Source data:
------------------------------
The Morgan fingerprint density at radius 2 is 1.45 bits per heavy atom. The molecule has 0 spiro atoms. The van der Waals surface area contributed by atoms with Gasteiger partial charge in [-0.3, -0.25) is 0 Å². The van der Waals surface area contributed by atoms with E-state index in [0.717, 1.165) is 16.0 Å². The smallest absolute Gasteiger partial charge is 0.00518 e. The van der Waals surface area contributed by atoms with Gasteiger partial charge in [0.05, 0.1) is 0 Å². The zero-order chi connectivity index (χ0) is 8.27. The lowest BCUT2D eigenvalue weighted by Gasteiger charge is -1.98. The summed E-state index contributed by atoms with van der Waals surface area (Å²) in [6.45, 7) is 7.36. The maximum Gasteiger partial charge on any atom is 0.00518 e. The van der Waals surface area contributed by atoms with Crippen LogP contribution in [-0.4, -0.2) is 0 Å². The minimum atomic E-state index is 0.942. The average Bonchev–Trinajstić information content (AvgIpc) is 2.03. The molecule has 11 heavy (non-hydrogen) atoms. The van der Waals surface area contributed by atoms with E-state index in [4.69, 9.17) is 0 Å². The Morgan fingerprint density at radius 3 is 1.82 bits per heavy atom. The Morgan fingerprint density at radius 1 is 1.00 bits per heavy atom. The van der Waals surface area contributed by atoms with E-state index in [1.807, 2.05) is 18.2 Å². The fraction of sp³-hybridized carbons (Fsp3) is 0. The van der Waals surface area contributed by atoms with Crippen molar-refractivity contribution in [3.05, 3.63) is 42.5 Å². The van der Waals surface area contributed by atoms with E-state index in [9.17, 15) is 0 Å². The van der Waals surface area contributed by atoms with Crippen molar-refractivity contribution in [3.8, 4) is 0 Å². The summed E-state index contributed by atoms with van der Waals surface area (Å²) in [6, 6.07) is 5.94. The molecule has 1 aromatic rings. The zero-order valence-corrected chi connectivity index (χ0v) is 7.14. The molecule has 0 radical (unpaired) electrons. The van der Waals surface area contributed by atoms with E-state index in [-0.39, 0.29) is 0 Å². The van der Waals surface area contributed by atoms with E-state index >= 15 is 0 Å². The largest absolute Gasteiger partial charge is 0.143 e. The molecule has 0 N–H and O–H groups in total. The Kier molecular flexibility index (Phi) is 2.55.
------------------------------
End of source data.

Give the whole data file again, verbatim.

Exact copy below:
The Morgan fingerprint density at radius 2 is 1.45 bits per heavy atom. The molecule has 0 spiro atoms. The van der Waals surface area contributed by atoms with Gasteiger partial charge in [-0.3, -0.25) is 0 Å². The van der Waals surface area contributed by atoms with E-state index in [0.717, 1.165) is 16.0 Å². The smallest absolute Gasteiger partial charge is 0.00518 e. The van der Waals surface area contributed by atoms with Gasteiger partial charge in [0.05, 0.1) is 0 Å². The zero-order chi connectivity index (χ0) is 8.27. The lowest BCUT2D eigenvalue weighted by Gasteiger charge is -1.98. The summed E-state index contributed by atoms with van der Waals surface area (Å²) in [6.45, 7) is 7.36. The maximum Gasteiger partial charge on any atom is 0.00518 e. The van der Waals surface area contributed by atoms with Crippen LogP contribution in [-0.4, -0.2) is 0 Å². The minimum atomic E-state index is 0.942. The average Bonchev–Trinajstić information content (AvgIpc) is 2.03. The molecule has 11 heavy (non-hydrogen) atoms. The van der Waals surface area contributed by atoms with E-state index in [4.69, 9.17) is 0 Å². The Morgan fingerprint density at radius 3 is 1.82 bits per heavy atom. The Morgan fingerprint density at radius 1 is 1.00 bits per heavy atom. The van der Waals surface area contributed by atoms with E-state index in [1.807, 2.05) is 18.2 Å². The fraction of sp³-hybridized carbons (Fsp3) is 0. The van der Waals surface area contributed by atoms with Crippen molar-refractivity contribution in [3.05, 3.63) is 42.5 Å². The van der Waals surface area contributed by atoms with E-state index in [9.17, 15) is 0 Å². The van der Waals surface area contributed by atoms with Crippen molar-refractivity contribution in [3.8, 4) is 0 Å². The summed E-state index contributed by atoms with van der Waals surface area (Å²) in [6, 6.07) is 5.94. The molecule has 1 aromatic rings. The zero-order valence-corrected chi connectivity index (χ0v) is 7.14. The molecule has 0 radical (unpaired) electrons. The van der Waals surface area contributed by atoms with E-state index in [-0.39, 0.29) is 0 Å². The van der Waals surface area contributed by atoms with E-state index >= 15 is 0 Å². The largest absolute Gasteiger partial charge is 0.143 e. The molecule has 0 N–H and O–H groups in total. The Kier molecular flexibility index (Phi) is 2.55.